Last year, I did an interesting experiment during Lent where I decided to show up at a Catholic church every day to take part in something called the Adoration of the Blessed Sacrament. This is not at all a Protestant practice nor something I grew up with, but I wanted to keep vigil, as it were, and Catholic churches were the only places that were consistently open during daylight hours for prayer. This, I decided, would be a discipline where my main sacrifice during Lent would not be food or chocolates but time.
[If you want to understand a little of what adoration is, click on this website from St. Julia’s near Boston. Notice their “Café Julia.” It’s one of the only Catholic Church in the country with MY name mentioned.]
Anyway, it takes time to schlep to a church every day for at least 15 minutes. The vast majority of my stops were in churches in the Archdiocese of Seattle, although I did spend a week in Oregon searching out churches there. My first visits were in the suburbs east of Seattle and one of the first places I dropped by was Our Lady Queen of Peace in neighboring Sammamish, a lovely light-filled place. Then I began attending what would be my staple parish: St. Joseph’s in Issaquah, which has an open church during much of the day for people to pray in. Adoration is every day most of the day and there are helpful pamphlets outside the door (in the lobby) to help you pray, read Scripture, learn about Adoration, etc. Here’s a parish that takes adoration seriously, I thought. There’s a busy school downstairs, so there are always people on the property, unlike many churches I visited.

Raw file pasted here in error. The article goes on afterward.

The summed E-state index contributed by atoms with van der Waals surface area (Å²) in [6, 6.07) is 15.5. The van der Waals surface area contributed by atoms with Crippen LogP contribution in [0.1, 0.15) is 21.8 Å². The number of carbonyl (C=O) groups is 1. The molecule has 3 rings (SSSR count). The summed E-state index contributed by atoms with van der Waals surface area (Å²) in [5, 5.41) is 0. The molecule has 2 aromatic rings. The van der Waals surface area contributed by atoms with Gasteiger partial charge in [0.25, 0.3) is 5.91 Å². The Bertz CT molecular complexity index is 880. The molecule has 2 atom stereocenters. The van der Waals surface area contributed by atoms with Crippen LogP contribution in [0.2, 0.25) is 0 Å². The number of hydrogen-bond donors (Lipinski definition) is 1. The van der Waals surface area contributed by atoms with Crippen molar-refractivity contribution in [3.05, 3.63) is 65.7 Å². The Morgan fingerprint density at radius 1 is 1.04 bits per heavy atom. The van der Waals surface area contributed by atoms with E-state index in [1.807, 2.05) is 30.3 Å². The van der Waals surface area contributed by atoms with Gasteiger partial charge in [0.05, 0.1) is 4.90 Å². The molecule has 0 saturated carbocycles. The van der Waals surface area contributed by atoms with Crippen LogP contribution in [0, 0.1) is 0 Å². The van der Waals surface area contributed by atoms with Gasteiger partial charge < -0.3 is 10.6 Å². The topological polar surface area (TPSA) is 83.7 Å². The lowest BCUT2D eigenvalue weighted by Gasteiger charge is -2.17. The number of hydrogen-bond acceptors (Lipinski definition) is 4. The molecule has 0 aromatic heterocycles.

The next day, I headed south for five days in Oregon, trying to stop at a church somewhere near I-5. That proved difficult, as few were actually open during the day. I finally found St. Francis Xavier Mission, off an isolated exit in Lewis County about 20 miles north of Longview. This is the oldest church in the archdiocese, founded in 1838 by French-speaking priests, sent by the bishop of Quebec, who arrived by canoe along with four Indians. At the time, the only folks in the area were traders from the Hudson’s Bay Co. (this was still the Oregon territory), some very early settlers and Indians. The place was next to senior housing for the Cowlitz tribe and a cemetery in the Cowlitz prairie in the middle of nowhere, just to the north of the town of Toledo. There was, amazingly, one other person there praying besides me. It was a simple place and the tombstones outside – some of them – went back more than 100 years. There was an amazing pole – like a totem pole, called a “Catholic ladder” to the right of the church entrance that marked out the years since creation using some kind of Native markers for hundreds and thousands of years.
The next day, I repaired to St. Peter’s Newberg, but it was closed; which is unusual in the Portland suburbs. My rule was to be present whether churches were unlocked or not, so I stood outside and prayed. The next two days, I was reporting on the brewery at Mt. Angel Abbey, so I took refuge in the lovely St. Benedict chapel in the guesthouse. The chapel was intimate and warm – almost too much so as I found myself nodding off.
Driving back north, I tried grabbing a few moments in St. James Molalla but an unexpected Mass interrupted me and I left. Back home, I began looking up parish adoration times and found a mishmash of opportunities. Some churches were generous sanctuaries that were open all the time. Others were closed except for certain hours on certain days, ie the first Saturday of the month from 3-5 pm. That seemed a really small space in which to confine adoration and those parishes, I figured, didn’t seem to take it very seriously.
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